In a practical vein, we read of the intercultural communication which is the responsibility of those who would engage in pastoral work among migrants. The pastoral worker must safeguard “the migrants’ ethnic, cultural, linguistic and ritual identity…while at the same time giving guidance on the way to authentic integration…incarnating a missionary and evangelising spirit”.9 This special approach to intercultural communication demands far more than surface dialogue and enters into the aspect of intercultural change. 

A striking contrast is made further on in beginning to describe the structures of missionary pastoral care. “Unity and plurality: the problems”10 is an apt title for the complex phenomenon of respect for differences. 

Migrants as humans, must be able to have the freedom to be themselves and create their own culture. If we were to apply this to the situation of migrants, a migrant person also cannot do without culture. He or she often straddles two cultures and not only must maintain his or her own, but also acquire all that a new culture entails: language, customs, and all the accidentals but also the ability to gift himself in faith. Migrants become the purveyors of diversity which contributes to the ultimate unity of the human family. There can be no unity without diversity, for then what is there to unify?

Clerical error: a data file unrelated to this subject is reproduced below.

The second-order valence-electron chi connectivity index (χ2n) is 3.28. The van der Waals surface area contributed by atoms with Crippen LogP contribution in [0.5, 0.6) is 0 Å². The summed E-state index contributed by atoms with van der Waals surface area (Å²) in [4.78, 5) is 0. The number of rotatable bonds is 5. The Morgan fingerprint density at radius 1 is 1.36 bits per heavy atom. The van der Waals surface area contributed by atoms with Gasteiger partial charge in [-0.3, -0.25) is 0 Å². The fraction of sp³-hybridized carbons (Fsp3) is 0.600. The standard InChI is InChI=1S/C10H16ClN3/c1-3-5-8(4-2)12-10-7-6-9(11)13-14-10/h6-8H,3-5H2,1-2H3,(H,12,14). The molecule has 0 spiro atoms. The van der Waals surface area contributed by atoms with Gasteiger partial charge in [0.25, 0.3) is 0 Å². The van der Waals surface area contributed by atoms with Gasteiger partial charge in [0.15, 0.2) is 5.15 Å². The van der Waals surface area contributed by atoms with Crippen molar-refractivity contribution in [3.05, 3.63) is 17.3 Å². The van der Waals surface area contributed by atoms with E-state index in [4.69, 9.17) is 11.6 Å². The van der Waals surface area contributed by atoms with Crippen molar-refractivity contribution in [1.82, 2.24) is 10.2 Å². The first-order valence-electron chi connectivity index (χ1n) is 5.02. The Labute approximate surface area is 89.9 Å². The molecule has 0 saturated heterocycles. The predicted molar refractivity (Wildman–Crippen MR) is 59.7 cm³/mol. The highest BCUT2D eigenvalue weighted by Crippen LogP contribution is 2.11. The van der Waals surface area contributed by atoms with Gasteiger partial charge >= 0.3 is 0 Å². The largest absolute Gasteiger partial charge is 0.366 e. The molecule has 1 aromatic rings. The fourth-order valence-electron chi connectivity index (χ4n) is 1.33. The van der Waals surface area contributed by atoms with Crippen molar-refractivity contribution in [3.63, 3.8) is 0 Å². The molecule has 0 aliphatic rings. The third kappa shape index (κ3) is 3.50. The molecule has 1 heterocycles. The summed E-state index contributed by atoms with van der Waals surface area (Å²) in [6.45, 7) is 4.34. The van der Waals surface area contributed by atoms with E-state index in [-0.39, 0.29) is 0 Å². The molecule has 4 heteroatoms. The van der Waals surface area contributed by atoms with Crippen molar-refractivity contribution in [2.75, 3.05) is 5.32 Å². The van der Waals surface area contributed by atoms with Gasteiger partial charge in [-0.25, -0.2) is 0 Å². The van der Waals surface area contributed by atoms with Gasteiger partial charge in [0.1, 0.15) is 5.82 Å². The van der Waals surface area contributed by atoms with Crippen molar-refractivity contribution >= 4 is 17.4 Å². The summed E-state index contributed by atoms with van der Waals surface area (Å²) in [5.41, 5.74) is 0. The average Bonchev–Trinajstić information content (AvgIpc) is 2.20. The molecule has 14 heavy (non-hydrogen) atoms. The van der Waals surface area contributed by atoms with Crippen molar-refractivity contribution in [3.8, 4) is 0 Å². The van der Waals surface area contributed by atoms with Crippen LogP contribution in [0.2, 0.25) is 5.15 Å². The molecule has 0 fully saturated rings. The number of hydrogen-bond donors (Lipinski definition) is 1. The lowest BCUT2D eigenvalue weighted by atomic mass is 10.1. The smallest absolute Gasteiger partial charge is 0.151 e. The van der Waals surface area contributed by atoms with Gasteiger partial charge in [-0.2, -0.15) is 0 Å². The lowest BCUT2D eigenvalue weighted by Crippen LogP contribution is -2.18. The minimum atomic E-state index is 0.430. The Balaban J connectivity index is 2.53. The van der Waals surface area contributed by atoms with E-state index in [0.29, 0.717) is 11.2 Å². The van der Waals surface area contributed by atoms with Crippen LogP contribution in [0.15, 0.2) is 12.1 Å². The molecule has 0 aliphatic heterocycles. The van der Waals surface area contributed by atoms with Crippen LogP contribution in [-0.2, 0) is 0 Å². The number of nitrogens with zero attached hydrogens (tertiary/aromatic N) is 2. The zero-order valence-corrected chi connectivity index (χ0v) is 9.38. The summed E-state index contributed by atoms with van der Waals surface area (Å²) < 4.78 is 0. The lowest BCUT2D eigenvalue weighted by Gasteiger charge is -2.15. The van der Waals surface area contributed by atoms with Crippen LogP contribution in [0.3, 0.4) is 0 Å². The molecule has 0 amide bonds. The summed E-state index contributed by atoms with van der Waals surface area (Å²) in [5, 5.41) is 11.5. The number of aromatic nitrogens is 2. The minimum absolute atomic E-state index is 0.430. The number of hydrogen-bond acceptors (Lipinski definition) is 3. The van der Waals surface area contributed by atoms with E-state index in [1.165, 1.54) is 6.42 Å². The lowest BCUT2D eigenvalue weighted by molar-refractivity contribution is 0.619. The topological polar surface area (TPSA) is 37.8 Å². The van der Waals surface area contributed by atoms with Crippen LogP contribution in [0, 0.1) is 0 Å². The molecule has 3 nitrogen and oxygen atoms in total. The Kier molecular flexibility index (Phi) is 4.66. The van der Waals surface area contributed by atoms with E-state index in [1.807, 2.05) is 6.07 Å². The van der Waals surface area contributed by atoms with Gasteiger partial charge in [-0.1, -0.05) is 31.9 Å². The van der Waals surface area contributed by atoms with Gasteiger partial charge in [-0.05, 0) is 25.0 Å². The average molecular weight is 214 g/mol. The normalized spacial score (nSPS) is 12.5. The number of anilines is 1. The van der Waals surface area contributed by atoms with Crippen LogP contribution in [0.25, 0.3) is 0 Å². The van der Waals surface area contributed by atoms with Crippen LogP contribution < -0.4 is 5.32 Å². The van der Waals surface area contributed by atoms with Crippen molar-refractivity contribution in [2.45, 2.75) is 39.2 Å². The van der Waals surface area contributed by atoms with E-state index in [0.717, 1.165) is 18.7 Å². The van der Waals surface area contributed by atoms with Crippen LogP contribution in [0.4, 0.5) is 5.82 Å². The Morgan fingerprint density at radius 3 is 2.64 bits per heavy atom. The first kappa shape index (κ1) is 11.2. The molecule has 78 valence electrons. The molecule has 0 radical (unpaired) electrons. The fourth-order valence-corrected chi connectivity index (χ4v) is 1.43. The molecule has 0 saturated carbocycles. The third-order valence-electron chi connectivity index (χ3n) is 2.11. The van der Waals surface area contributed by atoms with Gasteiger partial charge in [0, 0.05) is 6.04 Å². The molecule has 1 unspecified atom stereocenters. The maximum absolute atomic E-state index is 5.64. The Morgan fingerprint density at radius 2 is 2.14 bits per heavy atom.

The instruction understands the problems which the Spirit of Pentecost presents in particular churches. The tensions, difficulties and challenges in a particular way become clear as new pastoral structures are created to deal with the ethnic, linguistic and cultural needs of new immigrants. The new structures that are recommended, take into account most importantly the preservation of culture.  

Most striking is one of the last paragraphs of the document which states, “Ethnic and cultural pluralism in the Church is not just something to be tolerated because it is transitory, it is a structural dimension”.11 As the document continues to say, “The unity of the Church is not given by a common origin and language but by the Spirit of Pentecost”12 which brings together a diversity of people from all nations to form the one Church of Jesus Christ.  

This new instruction gives clear support to the new phenomenon of migration in a globalized world and to the pastoral care which is adequate to meeting the spiritual needs of these migrants. The instruction truly identifies these cultural aspects and makes them part and parcel of the pastoral plan of the Church for caring for them which manifests the love of Christ towards migrants.

 
1 Instruction, Erga migrantes caritas Christi (The love of Christ towards migrants), Pontifical Council for the Pastoral Care of Migrants and Itinerant People, 2004, n. 12.
2 n. 30.
3 ibid.
4 n. 36.
5 ibid.
6 Cardinal Joseph Ratzinger, Principles of Catholic Theology, (Ignatius, 1987) pp. 79-80.
7 Instruction, Erga migrantes caritas Christi n. 39.
8 n. 40.
9 n. 78.
10 n. 89.
11 n. 103.
12 ibid.